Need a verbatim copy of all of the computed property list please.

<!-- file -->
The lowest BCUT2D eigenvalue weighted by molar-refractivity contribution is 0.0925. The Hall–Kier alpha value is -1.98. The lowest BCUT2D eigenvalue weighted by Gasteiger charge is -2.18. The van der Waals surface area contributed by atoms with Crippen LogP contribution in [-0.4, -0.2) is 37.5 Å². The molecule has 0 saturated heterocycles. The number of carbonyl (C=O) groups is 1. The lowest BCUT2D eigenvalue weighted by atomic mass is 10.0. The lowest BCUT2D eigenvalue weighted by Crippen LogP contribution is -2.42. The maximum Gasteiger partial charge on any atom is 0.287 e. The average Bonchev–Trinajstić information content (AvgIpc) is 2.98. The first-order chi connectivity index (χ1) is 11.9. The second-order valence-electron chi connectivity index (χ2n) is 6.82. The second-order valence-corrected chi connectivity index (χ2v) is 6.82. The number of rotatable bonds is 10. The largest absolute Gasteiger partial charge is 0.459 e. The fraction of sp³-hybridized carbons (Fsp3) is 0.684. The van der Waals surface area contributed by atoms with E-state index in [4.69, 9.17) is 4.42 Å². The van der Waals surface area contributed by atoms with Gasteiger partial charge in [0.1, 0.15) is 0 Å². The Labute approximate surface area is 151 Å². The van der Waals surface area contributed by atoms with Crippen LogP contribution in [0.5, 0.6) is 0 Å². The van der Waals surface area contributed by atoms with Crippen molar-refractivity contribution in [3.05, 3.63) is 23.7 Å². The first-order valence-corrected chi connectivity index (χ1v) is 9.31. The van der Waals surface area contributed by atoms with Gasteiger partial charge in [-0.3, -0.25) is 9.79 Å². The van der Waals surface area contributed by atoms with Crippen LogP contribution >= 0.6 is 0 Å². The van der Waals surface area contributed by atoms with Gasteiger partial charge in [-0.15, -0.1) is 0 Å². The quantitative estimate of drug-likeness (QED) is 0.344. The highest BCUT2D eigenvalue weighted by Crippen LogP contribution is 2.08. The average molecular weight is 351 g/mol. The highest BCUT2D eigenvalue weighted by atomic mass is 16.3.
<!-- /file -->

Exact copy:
The lowest BCUT2D eigenvalue weighted by molar-refractivity contribution is 0.0925. The Hall–Kier alpha value is -1.98. The lowest BCUT2D eigenvalue weighted by Gasteiger charge is -2.18. The van der Waals surface area contributed by atoms with Crippen LogP contribution in [-0.4, -0.2) is 37.5 Å². The molecule has 0 saturated heterocycles. The number of carbonyl (C=O) groups is 1. The lowest BCUT2D eigenvalue weighted by atomic mass is 10.0. The lowest BCUT2D eigenvalue weighted by Crippen LogP contribution is -2.42. The maximum Gasteiger partial charge on any atom is 0.287 e. The average Bonchev–Trinajstić information content (AvgIpc) is 2.98. The first-order chi connectivity index (χ1) is 11.9. The second-order valence-electron chi connectivity index (χ2n) is 6.82. The second-order valence-corrected chi connectivity index (χ2v) is 6.82. The number of rotatable bonds is 10. The largest absolute Gasteiger partial charge is 0.459 e. The fraction of sp³-hybridized carbons (Fsp3) is 0.684. The van der Waals surface area contributed by atoms with E-state index in [4.69, 9.17) is 4.42 Å². The van der Waals surface area contributed by atoms with Gasteiger partial charge in [0.1, 0.15) is 0 Å². The Labute approximate surface area is 151 Å². The van der Waals surface area contributed by atoms with Crippen LogP contribution in [0.5, 0.6) is 0 Å². The van der Waals surface area contributed by atoms with Crippen molar-refractivity contribution in [3.05, 3.63) is 23.7 Å². The first-order valence-corrected chi connectivity index (χ1v) is 9.31. The van der Waals surface area contributed by atoms with Gasteiger partial charge in [-0.3, -0.25) is 9.79 Å². The van der Waals surface area contributed by atoms with Crippen LogP contribution >= 0.6 is 0 Å². The van der Waals surface area contributed by atoms with Gasteiger partial charge in [-0.15, -0.1) is 0 Å². The quantitative estimate of drug-likeness (QED) is 0.344. The highest BCUT2D eigenvalue weighted by Crippen LogP contribution is 2.08. The average molecular weight is 351 g/mol. The highest BCUT2D eigenvalue weighted by atomic mass is 16.3.